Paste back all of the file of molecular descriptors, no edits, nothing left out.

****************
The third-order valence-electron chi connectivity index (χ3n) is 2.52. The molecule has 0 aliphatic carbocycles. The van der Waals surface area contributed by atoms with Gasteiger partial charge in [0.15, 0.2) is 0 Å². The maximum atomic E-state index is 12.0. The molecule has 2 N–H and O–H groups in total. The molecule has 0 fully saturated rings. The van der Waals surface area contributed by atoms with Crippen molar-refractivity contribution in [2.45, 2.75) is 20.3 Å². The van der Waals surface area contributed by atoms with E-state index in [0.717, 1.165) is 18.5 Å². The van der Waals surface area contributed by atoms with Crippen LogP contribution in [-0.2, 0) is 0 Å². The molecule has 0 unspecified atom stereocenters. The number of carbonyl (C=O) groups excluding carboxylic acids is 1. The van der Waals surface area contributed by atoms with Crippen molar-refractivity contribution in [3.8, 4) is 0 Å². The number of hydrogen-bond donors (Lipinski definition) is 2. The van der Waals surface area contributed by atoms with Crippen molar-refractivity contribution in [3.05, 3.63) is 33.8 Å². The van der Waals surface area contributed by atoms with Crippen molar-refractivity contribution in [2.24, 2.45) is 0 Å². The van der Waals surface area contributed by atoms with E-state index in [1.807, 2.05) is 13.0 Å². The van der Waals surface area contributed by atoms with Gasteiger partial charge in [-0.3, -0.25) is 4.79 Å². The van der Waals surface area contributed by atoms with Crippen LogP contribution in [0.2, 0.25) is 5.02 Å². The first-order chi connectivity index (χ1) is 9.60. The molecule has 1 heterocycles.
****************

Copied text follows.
The third-order valence-electron chi connectivity index (χ3n) is 2.52. The molecule has 0 aliphatic carbocycles. The van der Waals surface area contributed by atoms with Gasteiger partial charge in [0.15, 0.2) is 0 Å². The maximum atomic E-state index is 12.0. The molecule has 2 N–H and O–H groups in total. The molecule has 0 fully saturated rings. The van der Waals surface area contributed by atoms with Crippen molar-refractivity contribution in [2.45, 2.75) is 20.3 Å². The van der Waals surface area contributed by atoms with E-state index in [0.717, 1.165) is 18.5 Å². The van der Waals surface area contributed by atoms with Crippen LogP contribution in [-0.2, 0) is 0 Å². The molecule has 0 unspecified atom stereocenters. The number of carbonyl (C=O) groups excluding carboxylic acids is 1. The van der Waals surface area contributed by atoms with Crippen molar-refractivity contribution in [3.8, 4) is 0 Å². The number of hydrogen-bond donors (Lipinski definition) is 2. The van der Waals surface area contributed by atoms with Crippen molar-refractivity contribution in [3.05, 3.63) is 33.8 Å². The van der Waals surface area contributed by atoms with Crippen molar-refractivity contribution in [2.24, 2.45) is 0 Å². The van der Waals surface area contributed by atoms with E-state index in [1.807, 2.05) is 13.0 Å². The van der Waals surface area contributed by atoms with Gasteiger partial charge in [-0.3, -0.25) is 4.79 Å². The van der Waals surface area contributed by atoms with Crippen LogP contribution in [0.2, 0.25) is 5.02 Å². The first-order chi connectivity index (χ1) is 9.60. The molecule has 1 heterocycles.